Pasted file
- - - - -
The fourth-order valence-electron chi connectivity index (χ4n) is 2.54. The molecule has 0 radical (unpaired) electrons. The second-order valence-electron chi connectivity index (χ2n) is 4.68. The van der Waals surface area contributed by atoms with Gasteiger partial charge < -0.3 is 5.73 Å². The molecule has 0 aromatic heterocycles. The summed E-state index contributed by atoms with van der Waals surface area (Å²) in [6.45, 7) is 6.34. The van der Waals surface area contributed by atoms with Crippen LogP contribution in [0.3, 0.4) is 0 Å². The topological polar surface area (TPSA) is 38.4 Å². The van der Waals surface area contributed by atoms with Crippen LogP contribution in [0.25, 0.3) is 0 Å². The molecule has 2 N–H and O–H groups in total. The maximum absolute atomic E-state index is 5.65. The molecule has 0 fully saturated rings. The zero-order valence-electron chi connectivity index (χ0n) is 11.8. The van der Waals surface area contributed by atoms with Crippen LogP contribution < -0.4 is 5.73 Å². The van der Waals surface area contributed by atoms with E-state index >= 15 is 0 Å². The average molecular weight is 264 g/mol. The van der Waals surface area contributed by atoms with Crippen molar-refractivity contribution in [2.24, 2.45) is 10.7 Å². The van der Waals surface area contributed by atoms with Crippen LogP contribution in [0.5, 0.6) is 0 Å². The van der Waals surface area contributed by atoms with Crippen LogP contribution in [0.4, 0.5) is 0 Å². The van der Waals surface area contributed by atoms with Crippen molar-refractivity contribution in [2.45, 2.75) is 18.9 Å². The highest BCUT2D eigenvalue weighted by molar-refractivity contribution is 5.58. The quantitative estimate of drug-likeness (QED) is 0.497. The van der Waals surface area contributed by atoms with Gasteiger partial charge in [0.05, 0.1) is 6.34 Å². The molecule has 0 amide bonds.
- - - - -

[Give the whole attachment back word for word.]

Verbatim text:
The fourth-order valence-electron chi connectivity index (χ4n) is 2.54. The molecule has 0 radical (unpaired) electrons. The second-order valence-electron chi connectivity index (χ2n) is 4.68. The van der Waals surface area contributed by atoms with Gasteiger partial charge < -0.3 is 5.73 Å². The molecule has 0 aromatic heterocycles. The summed E-state index contributed by atoms with van der Waals surface area (Å²) in [6.45, 7) is 6.34. The van der Waals surface area contributed by atoms with Crippen LogP contribution in [0.3, 0.4) is 0 Å². The topological polar surface area (TPSA) is 38.4 Å². The van der Waals surface area contributed by atoms with Crippen LogP contribution in [0.25, 0.3) is 0 Å². The molecule has 2 N–H and O–H groups in total. The maximum absolute atomic E-state index is 5.65. The molecule has 0 fully saturated rings. The zero-order valence-electron chi connectivity index (χ0n) is 11.8. The van der Waals surface area contributed by atoms with Crippen LogP contribution < -0.4 is 5.73 Å². The van der Waals surface area contributed by atoms with E-state index >= 15 is 0 Å². The average molecular weight is 264 g/mol. The van der Waals surface area contributed by atoms with Crippen molar-refractivity contribution in [2.24, 2.45) is 10.7 Å². The van der Waals surface area contributed by atoms with Crippen LogP contribution in [0.5, 0.6) is 0 Å². The van der Waals surface area contributed by atoms with Crippen LogP contribution in [0.4, 0.5) is 0 Å². The van der Waals surface area contributed by atoms with Crippen molar-refractivity contribution in [2.45, 2.75) is 18.9 Å². The highest BCUT2D eigenvalue weighted by molar-refractivity contribution is 5.58. The quantitative estimate of drug-likeness (QED) is 0.497. The van der Waals surface area contributed by atoms with Gasteiger partial charge in [0.05, 0.1) is 6.34 Å². The molecule has 0 amide bonds.